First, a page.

King Charles III has has advocated foregoing the British monarchy in order to appease people who want to cut back on taxpayer funding for the extended royal family.

Fewer working royals on staff would lessen the pomp and ceremony that gives this centuries-old institution its allure.

Carolyn Harris, historian at the University of Toronto foresees Less frequent and briefer visits to the 54 Commonwealth states, including Canada, Australia, and New Zealand.

This could prompt those countries to discuss ousting the British monarch as head of state.

There will be a clearer distinction between those who represent the nation and those who are merely royal family relations.

He and his wife Camilla will undoubtedly be at the centre of his narrow view of the monarchy.

The Duchess of Cambridge, Charles' son William, Charles' sister Princess Anne, Prince Edward, and Sophie, Countess of Wessex are all likely to be a part of Charles' tight circle.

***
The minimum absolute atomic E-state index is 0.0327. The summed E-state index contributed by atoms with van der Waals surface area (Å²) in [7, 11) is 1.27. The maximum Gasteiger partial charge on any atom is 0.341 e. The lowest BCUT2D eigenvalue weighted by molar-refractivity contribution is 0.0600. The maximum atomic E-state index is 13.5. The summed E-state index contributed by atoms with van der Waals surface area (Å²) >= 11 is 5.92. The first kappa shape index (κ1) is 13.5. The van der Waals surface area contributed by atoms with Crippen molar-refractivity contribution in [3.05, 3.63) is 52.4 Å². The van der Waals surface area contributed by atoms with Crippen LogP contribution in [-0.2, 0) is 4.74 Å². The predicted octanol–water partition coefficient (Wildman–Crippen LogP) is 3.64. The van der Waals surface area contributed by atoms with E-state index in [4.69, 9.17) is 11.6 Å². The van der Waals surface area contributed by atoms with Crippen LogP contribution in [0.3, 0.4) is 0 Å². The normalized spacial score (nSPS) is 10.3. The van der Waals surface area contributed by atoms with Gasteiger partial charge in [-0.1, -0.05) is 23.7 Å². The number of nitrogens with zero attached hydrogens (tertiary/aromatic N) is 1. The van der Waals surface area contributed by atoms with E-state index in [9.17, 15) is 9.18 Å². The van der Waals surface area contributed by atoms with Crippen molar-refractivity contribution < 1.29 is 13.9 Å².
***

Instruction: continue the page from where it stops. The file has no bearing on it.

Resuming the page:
Prince Andrew, Charles' scandal-plagued brother, and Prince Harry, Charles' son, who withdrew from royal duties and resides in California with his wife Meghan, the Duchess of Sussex, and their two children, are unlikely to represent the monarchy.

Presence of Princess Beatrice and Princess Eugenie, Andrew's daughters with his ex-wife Sarah Ferguson, are sceptical.